As the clock ticked and Katherine, Will, Craig and Sally got settled, three more people entered the room.
“Two, three, four.”
“Stop counting!” whispered Katherine. Katherine told me beforehand that in her experience, it didn’t matter how many people showed up – a panel’s strength did not lie in its audience’s numbers. I refused to believe this. I continued counting under my breath.
By 10:45 am maybe two or three more people occupied previously empty seats.
“We’ll wait a little longer to start,” Katherine said. And then the door began to open and close rather quickly and I lost count somewhere in the twenties, but instead of relief, I felt even shakier for I couldn’t let these people down. Katherine began the program and – my deepest apologies to Will, Craig and Sally – I cannot remember anything the three of them said; I was just way too in my head. When Katherine indicated it was more turn to speak, my voice was a jittery mess, my lips stumbling over words (or at least this is how I recall it). I teared up a bit. I sat with shoulders slumped forward and hands beneath the table so no one could see them quiver. I would not have gotten through it had Katherine not showed genuine understanding about my vulnerability by keeping her hand on my back from the moment I began speaking until the end of the panel. I’m not sure I even looked at Chris in the audience. I hope I did.
Once I’d finished speaking I think it was back to Will, Craig and Sally, or maybe it was time for Q&A. I don’t recall. My mind might as well have been Play-Doh and my only memory was of the woman with tears running down her face, asking my advice, the woman who’d later come up to me in a happy and crowded room.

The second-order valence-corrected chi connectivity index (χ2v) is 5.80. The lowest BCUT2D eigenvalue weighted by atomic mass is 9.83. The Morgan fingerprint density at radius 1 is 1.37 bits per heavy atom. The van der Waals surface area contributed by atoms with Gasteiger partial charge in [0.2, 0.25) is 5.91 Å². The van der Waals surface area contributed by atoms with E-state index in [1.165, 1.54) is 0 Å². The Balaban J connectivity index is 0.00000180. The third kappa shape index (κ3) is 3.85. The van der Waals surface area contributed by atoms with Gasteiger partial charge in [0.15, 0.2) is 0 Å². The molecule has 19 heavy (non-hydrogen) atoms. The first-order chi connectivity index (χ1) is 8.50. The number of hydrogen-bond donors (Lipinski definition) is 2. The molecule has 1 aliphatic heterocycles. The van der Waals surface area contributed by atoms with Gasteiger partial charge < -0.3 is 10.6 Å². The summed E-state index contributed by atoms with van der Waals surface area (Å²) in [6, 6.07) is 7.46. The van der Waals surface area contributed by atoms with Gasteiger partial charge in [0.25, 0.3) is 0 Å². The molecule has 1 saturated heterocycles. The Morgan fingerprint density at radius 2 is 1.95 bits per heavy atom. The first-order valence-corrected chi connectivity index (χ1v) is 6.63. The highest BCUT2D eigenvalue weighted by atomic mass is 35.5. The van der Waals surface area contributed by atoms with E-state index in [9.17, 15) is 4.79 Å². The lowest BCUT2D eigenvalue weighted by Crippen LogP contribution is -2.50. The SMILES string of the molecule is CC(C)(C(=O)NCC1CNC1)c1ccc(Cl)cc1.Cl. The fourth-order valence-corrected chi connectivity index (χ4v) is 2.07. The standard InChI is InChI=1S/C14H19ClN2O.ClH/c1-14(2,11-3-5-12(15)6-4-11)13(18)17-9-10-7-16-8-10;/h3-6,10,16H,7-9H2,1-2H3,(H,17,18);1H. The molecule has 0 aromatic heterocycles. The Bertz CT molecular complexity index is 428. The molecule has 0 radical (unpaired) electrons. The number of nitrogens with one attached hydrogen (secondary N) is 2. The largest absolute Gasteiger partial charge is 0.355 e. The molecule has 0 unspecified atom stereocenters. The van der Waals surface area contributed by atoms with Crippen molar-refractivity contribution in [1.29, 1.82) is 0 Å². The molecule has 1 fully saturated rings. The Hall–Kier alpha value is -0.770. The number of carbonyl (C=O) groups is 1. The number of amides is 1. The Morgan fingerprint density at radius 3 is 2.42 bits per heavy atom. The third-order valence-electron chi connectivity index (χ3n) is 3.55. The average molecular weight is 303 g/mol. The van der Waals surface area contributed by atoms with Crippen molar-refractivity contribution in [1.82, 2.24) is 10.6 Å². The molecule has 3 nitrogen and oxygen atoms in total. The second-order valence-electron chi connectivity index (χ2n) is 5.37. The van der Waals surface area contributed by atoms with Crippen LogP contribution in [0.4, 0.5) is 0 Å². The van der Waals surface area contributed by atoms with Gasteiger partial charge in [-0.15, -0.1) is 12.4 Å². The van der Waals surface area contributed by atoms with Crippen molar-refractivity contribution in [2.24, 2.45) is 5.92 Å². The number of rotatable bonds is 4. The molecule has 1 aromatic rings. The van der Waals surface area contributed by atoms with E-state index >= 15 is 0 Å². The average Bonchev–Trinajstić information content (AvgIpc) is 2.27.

“You changed my life.”
I did notice my great friend, Aaron Gouveia of The Daddy Files, standing by the door with his wife, MJ, and I found that odd because his panel about the intricacies of blogging and marriage was one of those scheduled against mine. I’d learn later that we’d gone over the designated time allotment by 22 minutes.
At some point Katherine announced the end of the breakout session and it took literally seconds for me collapse into first sobs and then all out wailing. I overheard someone say (I think it was Katherine) that it was all the anxiety built up over the weeks finally releasing, that this cry was cleansing. The next thing I knew Aaron and MJ were by side, MJ speaking softly, but sharply in my ear.
“You did a good job. Say, ‘I did a good job.'”
“I can’t!” My eyes were squeezed shut, my head in my hands. How many people stood staring at me? What happened to Katherine, to Sally, to Will, to Craig? Did I thank them? Did I say goodbye? These people must think I’m a disgrace!
“Yes you can! Say, ‘I did a good job.'”
I mumbled something.
“I did a good job. Say it.”
“Louder! With strength!”
“I did a good job. Noooooo!”
“Don’t fall backwards! Don’t you fall back! I did a good job! Again!”
“I did a good job.” Where was Chris? Was he scared? He’d never seen me like this, only heard stories, read what I’d written. Did he hate me know?
MJ called me on it each time I fell back. Eventually my tears abated a bit, my breath hitched less. My stutter and remained. My hands kept trembling. I looked up and saw Chris. He seemed worried, not sure what to do. He asked what he could do and I said something like, “Just be here.”